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  1. #1
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    Would you notice a change in rear wheels on race day?

    Bordering on a stupid question, but.....if someone replaced your race-day carbon or light alloy rear wheel with an off-the-shelf rear "training" wheel that was narrower in external and internal width would you notice? Same tire, gearing.

    The off the shelf was light but not as light or stiff as what you currently run, but was still good quality.
    Last edited by westin; 10-11-2013 at 09:53 AM.

  2. #2
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    I currently run Stans Crests on DT 240's as my race wheels.

    I have a stock set of DT Swiss XR29 wheels from my scale pro.

    They don't have the same tires (Racing Ralphs on the Stans, Rocket Rons on the XR 29). Same rotors, skewers and cassette.

    The XR29 are ~ 200 g heavier. I notice that. The other factors, not so much.

  3. #3
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    The difference between carbon and non-carbon wheels, especially on a 29er is definitely noticeable if that's what your asking. Which is why everyone says upgrade wheels 1st

  4. #4
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    I doubt you would feel it much if at all, but a very small increase in speed can really add up in a race. Some of the local races are on fairly tricky single track, maybe averaging 10mph? just adding .1 mph average is over half a minute on an hour course (is my math right?). I can think of at least once race I would have won last spring if I had been just 1% faster. I guess I need new lighter wheels and tires!; running xt hubs dt db spokes and Stans 355s, tubeless with not super light tires.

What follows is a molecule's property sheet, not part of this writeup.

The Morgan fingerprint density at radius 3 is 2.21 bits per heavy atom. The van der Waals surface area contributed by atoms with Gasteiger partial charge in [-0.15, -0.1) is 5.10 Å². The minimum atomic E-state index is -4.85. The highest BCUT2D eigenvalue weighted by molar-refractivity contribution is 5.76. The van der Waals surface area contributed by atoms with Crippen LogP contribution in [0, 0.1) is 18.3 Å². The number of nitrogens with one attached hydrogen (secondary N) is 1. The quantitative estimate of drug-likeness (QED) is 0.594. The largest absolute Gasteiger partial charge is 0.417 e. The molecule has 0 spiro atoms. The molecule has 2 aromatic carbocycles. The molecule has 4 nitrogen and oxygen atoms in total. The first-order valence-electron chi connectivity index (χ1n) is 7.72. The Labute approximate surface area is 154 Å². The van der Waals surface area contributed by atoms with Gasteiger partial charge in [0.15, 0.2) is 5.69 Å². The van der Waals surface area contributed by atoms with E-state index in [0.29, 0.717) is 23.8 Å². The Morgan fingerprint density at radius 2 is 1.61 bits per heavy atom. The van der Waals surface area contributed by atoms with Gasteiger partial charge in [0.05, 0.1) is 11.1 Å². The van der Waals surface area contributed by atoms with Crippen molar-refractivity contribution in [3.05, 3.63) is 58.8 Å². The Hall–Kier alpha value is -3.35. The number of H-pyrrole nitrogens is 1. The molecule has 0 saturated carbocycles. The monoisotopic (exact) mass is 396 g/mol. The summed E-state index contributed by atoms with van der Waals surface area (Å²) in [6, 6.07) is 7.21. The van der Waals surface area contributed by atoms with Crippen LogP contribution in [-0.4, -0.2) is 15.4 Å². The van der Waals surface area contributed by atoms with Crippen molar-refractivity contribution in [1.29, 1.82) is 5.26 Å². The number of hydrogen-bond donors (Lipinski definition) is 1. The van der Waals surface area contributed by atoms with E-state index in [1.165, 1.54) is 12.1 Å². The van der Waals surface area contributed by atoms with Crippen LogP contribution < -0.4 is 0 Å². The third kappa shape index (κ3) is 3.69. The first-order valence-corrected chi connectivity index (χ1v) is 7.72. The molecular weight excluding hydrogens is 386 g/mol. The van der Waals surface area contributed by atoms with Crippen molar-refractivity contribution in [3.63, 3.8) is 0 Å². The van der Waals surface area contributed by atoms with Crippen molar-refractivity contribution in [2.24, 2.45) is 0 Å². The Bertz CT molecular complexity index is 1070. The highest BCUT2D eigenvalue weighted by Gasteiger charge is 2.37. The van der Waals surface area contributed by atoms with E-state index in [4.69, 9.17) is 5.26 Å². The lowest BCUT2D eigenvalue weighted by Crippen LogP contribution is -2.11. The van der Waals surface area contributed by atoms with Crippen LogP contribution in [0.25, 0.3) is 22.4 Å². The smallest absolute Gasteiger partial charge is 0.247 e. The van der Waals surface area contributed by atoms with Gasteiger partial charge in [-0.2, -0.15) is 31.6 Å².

5. #5
    Fat-tired Roadie
    Reputation: AndrwSwitch's Avatar
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    Maybe. I might notice the width. I doubt I'd be able to tell a difference in any of the other stuff.

    I could imagine that it would add several seconds to my time.
    "Don't buy upgrades; ride up grades." -Eddy Merckx

  6. #6
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    I would definitely notice it, I charge my bike hard on downhills and stuff it through corners pretty good. I won't notice the weight since I'm slow and ride a fairly heavy bike anyway, but the lack of stiffness will definitely affect how aggressively I can ride the bike on downhills and higher speed sections.

  7. #7
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    Yes, especially if they were changed brand of wheel/spoke/hub. 2 years ago I ran Stan's Arch EX for training and RaceGolds for race day. Could fully feel the weight and stiffness difference on a quick swap. This past season I swapped to Mavic Crossmax and literally had to relearn to ride the bike in corners. The Mavics were so stiff. Whereas I was used to the Stans wheels preloading up in the corners and literally flexing, the mavics would just hold their ground and would often skid as the wheel was skipping through the corner from not flexing. The mavic hubs also engaged nicely, the stans did too, but I've always found a super weird dead spot in Stans hubs during engagement.
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